Tinx Talks: Please stop telling single women you’re not “worried” about them

Tinx Talks

by grazia |
Published on

If you are a living, breathing adult you have likely been on either the giving or receiving end of the phrase “I’m not worried about you!” in the context of someone being single. The condescending phrase is often hurled about at office parties, happy hours with people you barely know anymore and pretty much any extended family gathering. As a currently single person, (and someone who loathes small talk) I’m here to make the case why this archaic sentiment must be put to bed once and for all. Don’t even get me started on “it’ll happen when you least expect it!”! Here’s why this phrase needs to go.

It’s gendered. I'm no statistician but something deep inside my loins tells me that nine times out of ten “I’m not worried about you” is said to women. Further, I would venture a guess that it is mainly women who say this phrase to women as well. Why must we do that? Why must we perpetuate the scarcity mindset and race-against-the-clock attitude to one another? Women are supposed to be looking out for each other not making patronizing comments about dating.

It makes us feel awkward. What, pray tell, is the appropriate response to said phrase? “Oh good, you don’t think I’m past my sell by date, how fantastic, yay me”. I mean seriously, are we supposed to say thank you? Thank you, you think I’m worthy of love! Thank you, you think someone one day will want me. How kind!

It insinuates being single is something to worry about. Back to the dark ages we go! Should I brush up my dowry and try and get my dad to throw in a few more goats? It’s true, yes, that most of us can’t wait to fall in love. But what this phrase insinuates is that it’s impossible that we might be happy as we are, right now. Two things can be true at the same time: we can be excited to meet a partner, but also totally fulfilled without one.

It also insinuates that there are some single people that do need worrying about. I have, at times, considered sarcastically asking back what about me makes people feel I am ultimately going to “be ok” in the grand scheme of it all.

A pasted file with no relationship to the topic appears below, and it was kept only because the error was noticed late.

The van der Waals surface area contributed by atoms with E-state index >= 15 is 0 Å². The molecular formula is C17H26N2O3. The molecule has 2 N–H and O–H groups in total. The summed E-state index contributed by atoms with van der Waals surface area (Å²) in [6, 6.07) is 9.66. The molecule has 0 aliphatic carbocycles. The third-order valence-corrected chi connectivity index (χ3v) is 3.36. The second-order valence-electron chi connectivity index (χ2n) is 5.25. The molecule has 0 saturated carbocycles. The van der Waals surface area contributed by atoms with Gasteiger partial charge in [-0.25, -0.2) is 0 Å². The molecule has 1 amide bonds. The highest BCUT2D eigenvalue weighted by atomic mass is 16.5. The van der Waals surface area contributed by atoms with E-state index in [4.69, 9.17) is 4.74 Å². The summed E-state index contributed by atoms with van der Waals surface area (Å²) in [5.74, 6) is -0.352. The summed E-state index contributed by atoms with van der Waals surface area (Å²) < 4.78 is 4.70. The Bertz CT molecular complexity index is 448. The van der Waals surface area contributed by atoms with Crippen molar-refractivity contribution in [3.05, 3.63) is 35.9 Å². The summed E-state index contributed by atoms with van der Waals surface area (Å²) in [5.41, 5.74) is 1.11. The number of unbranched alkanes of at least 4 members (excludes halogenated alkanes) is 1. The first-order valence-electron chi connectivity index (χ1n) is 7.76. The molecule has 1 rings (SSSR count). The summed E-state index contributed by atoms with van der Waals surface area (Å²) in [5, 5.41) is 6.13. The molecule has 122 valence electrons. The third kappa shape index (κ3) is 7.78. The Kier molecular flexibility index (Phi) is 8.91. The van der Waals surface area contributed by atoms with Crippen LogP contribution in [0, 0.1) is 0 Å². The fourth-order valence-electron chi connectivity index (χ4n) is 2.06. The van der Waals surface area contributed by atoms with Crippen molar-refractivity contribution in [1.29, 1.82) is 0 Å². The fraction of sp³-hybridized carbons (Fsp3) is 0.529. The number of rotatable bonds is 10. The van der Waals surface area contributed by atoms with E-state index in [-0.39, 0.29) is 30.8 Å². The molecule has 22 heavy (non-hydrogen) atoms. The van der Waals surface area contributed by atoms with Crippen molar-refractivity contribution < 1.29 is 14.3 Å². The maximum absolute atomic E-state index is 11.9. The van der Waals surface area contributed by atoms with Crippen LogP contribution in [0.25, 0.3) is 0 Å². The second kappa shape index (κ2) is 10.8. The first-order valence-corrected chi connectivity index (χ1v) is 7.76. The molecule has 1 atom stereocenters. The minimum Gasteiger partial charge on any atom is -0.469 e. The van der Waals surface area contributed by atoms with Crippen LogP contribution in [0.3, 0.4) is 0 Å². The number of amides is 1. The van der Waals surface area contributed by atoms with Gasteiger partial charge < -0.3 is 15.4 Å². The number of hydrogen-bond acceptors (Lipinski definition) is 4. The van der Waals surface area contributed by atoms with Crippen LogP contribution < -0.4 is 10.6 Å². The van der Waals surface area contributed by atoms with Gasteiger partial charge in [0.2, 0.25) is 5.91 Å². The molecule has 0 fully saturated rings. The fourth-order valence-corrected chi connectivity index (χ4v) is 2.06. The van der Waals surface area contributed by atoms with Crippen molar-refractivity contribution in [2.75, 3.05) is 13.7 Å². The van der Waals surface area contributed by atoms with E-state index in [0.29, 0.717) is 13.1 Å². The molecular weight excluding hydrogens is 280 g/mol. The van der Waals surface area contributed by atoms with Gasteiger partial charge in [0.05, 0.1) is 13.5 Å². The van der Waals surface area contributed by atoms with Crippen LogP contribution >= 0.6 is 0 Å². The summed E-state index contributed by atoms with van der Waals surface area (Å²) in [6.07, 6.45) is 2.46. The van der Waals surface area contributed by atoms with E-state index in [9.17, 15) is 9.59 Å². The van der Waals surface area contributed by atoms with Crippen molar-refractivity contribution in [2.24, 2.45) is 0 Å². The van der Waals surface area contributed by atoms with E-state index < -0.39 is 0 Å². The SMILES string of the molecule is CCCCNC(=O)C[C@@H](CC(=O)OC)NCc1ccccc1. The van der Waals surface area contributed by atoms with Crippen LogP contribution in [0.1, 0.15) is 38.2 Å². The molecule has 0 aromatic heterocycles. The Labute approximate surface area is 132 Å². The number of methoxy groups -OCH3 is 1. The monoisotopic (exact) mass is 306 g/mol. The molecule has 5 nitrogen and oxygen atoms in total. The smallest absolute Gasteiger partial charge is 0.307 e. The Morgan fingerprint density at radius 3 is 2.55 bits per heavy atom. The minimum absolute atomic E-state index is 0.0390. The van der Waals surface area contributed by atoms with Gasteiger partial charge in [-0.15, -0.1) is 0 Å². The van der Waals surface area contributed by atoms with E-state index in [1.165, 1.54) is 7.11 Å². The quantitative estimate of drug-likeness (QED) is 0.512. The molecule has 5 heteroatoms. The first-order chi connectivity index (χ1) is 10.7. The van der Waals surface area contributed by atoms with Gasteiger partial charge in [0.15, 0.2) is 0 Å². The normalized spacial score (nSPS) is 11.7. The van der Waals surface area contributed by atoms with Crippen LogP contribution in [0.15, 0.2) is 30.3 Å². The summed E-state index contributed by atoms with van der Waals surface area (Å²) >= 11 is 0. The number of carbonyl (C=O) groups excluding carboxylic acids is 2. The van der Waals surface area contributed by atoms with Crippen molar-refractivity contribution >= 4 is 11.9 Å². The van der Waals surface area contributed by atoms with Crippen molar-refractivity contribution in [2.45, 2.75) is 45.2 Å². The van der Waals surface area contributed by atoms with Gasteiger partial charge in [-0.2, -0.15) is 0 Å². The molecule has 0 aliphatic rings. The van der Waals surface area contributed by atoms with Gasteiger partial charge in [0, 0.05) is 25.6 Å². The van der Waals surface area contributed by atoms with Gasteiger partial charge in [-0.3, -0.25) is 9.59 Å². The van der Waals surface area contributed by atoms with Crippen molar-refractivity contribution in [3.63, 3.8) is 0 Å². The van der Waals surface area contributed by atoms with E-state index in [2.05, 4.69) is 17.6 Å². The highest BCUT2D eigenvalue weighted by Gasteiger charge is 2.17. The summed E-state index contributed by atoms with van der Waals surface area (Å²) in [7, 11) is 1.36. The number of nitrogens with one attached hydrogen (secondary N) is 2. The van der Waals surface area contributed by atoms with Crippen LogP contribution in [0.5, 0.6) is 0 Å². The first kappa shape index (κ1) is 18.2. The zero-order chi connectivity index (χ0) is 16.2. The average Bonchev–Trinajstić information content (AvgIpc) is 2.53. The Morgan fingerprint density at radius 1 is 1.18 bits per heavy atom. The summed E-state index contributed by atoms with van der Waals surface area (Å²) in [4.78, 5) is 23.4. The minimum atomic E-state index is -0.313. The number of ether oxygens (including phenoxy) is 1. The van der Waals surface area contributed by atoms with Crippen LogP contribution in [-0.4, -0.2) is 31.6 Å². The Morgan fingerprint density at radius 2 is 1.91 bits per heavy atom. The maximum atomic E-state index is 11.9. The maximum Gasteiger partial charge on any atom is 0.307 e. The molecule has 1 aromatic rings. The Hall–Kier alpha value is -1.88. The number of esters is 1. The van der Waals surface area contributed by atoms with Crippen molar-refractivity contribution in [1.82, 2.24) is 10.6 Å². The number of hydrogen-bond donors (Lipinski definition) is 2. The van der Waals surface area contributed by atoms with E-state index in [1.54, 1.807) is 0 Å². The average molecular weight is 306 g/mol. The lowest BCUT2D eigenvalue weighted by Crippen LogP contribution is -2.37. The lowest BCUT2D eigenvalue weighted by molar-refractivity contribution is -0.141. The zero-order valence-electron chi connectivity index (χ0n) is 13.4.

Most of all, it’s lazy. Much like all of small talk, I loathe this tiresome sentence filler that people lob at you over mediocre appetizers at someone’s birthday dinner. It ends the conversation, puts a strange stale dampness into the air and generally makes everyone feel a bit uncomfortable.

In case you live under a rock, dating is really, really tough right now. Not just for women, but men too. So if you are happily coupled up in a relationship, do us a favor and have some real sympathy rather than verbally burdening us with platitudes. And if you don’t have any sympathy to give, that’s more than fine too. We would rather just change the subject than squirm through another conversation that starts “how are the apps going? I don’t know how you manage! They weren’t around when I got married!” Yeah, Deborah, we know.

I try hard to reiterate as often as possible it’s not us vs them, namely single people vs married people, but gosh, the married folks have to do their bit as well. So please, hear our cries and stop treating us like we are ticking time bombs on the brink of detonating. You were single too once, remember?

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